Asked outright if she recognized the authority of the court, Nancy Davis replied simply: “No.”

Katenies also addressed the court, while reiterating from the start that she did not recognize its jurisdiction, and pointedly refused to accept all charges, declining to have them read to her. When the court clerk tried to swear her in, Katenies stated: “I can only tell what I know.”

Katenies emphasized that she continues to demand that the courts address the jurisdiction question; that is, under what authority can colonial Canadian courts, agencies or officials claim to have jurisdiction over sovereign Mohawks. She stated forcefully: “I’m a passionate person, I’m a mother and I’m a grandmother. But, I’ve had no respect. No one has looked at what I’ve put forward.”

Katenies already served the court with a Motion to Dismiss, and invoked the jurisdiction question, back on January 18, 2007, almost one-and-a-half years ago. Her complete motion is linked HERE.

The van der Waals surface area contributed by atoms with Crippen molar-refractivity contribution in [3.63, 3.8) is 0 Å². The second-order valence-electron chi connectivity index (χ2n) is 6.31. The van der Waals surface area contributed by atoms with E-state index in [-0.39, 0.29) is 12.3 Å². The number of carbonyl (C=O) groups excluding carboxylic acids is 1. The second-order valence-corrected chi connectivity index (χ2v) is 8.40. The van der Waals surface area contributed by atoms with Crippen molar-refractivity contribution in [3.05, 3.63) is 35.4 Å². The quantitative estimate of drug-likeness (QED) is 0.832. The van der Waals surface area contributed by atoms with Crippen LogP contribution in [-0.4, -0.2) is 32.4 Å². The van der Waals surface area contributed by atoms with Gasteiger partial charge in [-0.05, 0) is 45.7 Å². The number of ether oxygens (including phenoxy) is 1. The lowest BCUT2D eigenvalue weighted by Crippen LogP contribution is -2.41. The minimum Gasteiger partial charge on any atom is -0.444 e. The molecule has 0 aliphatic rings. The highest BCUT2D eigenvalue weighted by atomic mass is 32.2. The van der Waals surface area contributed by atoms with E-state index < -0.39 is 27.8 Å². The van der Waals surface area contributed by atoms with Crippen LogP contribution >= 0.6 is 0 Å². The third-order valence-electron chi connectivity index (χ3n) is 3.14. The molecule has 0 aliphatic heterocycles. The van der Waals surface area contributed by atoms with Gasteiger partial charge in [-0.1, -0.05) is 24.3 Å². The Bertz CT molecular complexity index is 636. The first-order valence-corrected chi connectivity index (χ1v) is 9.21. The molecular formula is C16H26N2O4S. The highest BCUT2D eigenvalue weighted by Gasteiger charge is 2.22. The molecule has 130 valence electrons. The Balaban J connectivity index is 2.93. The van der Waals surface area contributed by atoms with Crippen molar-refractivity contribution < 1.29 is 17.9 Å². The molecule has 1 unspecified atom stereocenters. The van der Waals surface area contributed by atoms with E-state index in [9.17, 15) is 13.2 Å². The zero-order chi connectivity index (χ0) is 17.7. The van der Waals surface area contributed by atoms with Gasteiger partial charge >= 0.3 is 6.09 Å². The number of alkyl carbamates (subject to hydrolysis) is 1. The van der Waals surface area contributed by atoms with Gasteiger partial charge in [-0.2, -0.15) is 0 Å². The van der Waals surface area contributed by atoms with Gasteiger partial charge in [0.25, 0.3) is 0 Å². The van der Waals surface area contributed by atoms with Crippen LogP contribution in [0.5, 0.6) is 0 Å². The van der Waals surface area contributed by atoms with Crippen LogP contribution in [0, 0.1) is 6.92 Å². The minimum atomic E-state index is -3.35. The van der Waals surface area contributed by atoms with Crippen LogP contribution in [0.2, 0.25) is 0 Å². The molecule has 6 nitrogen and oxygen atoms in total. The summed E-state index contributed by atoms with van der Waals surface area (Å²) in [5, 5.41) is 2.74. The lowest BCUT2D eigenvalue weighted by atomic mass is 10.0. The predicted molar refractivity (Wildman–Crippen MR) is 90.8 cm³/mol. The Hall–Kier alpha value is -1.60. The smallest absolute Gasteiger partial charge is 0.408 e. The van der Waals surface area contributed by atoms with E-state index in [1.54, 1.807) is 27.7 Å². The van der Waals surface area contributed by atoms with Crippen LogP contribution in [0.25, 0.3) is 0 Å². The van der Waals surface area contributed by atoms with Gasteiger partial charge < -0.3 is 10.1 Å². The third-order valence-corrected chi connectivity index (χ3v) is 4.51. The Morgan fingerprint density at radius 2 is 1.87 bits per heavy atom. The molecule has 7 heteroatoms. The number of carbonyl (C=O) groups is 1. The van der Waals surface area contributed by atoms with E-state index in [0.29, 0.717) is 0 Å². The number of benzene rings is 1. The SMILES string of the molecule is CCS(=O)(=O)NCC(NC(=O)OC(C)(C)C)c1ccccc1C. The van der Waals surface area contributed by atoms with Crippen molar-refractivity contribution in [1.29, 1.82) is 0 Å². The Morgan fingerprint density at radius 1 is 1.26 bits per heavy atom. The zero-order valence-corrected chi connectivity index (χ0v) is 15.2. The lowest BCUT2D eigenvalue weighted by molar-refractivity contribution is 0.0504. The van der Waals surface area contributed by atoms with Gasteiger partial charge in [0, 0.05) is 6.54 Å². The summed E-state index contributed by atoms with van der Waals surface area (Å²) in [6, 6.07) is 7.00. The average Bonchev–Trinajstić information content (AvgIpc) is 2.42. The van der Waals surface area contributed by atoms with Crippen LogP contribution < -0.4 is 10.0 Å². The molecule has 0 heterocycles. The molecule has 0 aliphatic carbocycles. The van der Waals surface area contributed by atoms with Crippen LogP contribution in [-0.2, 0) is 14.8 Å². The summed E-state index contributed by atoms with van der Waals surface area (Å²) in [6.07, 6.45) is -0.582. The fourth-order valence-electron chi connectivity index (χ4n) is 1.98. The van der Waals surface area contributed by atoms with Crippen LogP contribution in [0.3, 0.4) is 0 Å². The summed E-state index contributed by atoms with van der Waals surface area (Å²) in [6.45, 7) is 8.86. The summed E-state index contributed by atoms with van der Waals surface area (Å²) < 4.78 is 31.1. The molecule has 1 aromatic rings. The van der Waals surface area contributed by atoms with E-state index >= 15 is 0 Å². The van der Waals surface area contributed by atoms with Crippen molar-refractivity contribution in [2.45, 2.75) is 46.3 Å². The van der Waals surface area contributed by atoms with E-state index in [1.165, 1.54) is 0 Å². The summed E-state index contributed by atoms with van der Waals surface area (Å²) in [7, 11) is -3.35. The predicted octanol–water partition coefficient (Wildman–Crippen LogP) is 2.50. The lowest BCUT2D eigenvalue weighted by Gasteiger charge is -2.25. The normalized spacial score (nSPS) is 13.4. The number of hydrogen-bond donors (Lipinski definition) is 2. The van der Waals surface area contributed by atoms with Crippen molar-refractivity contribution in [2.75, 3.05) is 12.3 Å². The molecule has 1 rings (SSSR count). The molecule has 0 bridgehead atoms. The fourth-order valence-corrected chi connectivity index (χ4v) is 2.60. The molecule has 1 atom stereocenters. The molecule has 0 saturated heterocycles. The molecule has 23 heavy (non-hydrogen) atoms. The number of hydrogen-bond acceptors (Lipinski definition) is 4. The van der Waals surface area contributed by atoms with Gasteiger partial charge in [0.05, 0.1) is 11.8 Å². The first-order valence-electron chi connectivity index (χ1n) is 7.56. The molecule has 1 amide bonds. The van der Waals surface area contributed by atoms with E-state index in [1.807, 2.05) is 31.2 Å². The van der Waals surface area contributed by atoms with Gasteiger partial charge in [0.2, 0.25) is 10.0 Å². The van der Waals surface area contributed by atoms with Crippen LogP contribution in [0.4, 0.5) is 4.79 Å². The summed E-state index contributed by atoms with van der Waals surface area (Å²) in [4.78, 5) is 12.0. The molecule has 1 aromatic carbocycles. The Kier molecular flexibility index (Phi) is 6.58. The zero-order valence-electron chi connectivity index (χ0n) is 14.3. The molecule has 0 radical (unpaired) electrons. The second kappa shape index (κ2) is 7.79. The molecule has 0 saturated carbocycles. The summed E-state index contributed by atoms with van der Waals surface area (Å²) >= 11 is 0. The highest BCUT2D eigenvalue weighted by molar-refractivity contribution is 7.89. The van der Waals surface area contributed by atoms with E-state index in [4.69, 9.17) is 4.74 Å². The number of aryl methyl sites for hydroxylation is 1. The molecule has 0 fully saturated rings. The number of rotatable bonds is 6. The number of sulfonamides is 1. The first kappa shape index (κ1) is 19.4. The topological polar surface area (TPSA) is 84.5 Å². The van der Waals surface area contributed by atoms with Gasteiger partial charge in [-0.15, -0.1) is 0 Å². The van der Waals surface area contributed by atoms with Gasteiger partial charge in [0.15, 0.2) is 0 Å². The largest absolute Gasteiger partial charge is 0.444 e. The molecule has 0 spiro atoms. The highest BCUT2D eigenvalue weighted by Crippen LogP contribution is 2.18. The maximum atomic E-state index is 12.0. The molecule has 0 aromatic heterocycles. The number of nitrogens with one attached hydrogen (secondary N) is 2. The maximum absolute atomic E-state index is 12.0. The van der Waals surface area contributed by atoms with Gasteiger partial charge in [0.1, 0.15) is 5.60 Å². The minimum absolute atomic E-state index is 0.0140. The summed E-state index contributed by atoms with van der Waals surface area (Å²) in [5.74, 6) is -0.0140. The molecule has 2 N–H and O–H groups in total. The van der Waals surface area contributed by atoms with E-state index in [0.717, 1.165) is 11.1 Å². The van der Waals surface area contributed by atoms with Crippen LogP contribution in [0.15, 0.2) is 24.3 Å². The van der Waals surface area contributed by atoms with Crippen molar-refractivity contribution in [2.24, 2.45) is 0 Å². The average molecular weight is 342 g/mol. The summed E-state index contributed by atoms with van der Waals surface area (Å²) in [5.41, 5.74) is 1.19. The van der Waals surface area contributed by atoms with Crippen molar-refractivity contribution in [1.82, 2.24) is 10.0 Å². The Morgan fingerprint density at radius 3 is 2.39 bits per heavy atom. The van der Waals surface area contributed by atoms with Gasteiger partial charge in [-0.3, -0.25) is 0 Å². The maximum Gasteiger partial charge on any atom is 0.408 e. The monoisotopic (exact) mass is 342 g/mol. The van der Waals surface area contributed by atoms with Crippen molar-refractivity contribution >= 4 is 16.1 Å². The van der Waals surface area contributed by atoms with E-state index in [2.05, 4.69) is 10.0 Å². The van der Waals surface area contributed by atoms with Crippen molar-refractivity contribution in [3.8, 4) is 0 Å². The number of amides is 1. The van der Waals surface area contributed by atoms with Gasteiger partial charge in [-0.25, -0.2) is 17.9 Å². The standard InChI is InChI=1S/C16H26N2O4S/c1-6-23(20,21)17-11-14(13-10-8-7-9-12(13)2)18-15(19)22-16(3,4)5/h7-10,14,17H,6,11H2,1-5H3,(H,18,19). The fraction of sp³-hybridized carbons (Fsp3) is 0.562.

Under cross-examination, Katenies was asked by the Crown lawyer if she would accept paying a cash bond; she replied: “That would be extortion at this point because jurisdiction has not been dealt with.” She added: “I don’t see why you should incarcerate me and beat me into submission without answering my question.”

She threw the accusation of contempt back at the Crown, stating: “It is [your law] and your constitution that you keep talking about. Why do you continue to ignore me and our people, who have our own land and constitution?”

In his final submissions, the Crown argued that Katenies “has nothing but complete disdain for the laws of these courts.” He also made the somewhat obvious point: “Quite frankly, your worship, both mother and daughter don’t recognize our jurisdiction.”

He asked the court to keep Katenies in custody, adding: “She’s not interested in appearing in court and she doesn’t recognize us.”